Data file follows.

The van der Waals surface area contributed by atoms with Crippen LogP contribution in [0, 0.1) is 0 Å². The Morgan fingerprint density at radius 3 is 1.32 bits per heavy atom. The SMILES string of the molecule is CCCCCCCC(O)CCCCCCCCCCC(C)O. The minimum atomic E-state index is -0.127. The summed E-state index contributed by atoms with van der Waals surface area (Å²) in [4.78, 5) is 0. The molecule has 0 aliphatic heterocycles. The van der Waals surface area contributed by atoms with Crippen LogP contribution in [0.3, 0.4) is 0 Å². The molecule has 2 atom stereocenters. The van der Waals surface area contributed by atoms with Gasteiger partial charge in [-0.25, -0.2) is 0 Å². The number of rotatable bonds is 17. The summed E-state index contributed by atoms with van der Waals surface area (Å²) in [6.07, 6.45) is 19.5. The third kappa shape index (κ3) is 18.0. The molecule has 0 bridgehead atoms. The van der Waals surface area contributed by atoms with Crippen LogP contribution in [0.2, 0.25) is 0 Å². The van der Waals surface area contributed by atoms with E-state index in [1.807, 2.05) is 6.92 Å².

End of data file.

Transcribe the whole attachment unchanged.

The van der Waals surface area contributed by atoms with Crippen LogP contribution in [0, 0.1) is 0 Å². The Morgan fingerprint density at radius 3 is 1.32 bits per heavy atom. The SMILES string of the molecule is CCCCCCCC(O)CCCCCCCCCCC(C)O. The minimum atomic E-state index is -0.127. The summed E-state index contributed by atoms with van der Waals surface area (Å²) in [4.78, 5) is 0. The molecule has 0 aliphatic heterocycles. The van der Waals surface area contributed by atoms with Crippen LogP contribution in [0.3, 0.4) is 0 Å². The molecule has 2 atom stereocenters. The van der Waals surface area contributed by atoms with Gasteiger partial charge in [-0.25, -0.2) is 0 Å². The number of rotatable bonds is 17. The summed E-state index contributed by atoms with van der Waals surface area (Å²) in [6.07, 6.45) is 19.5. The third kappa shape index (κ3) is 18.0. The molecule has 0 bridgehead atoms. The van der Waals surface area contributed by atoms with Crippen LogP contribution in [0.2, 0.25) is 0 Å². The van der Waals surface area contributed by atoms with E-state index in [1.807, 2.05) is 6.92 Å².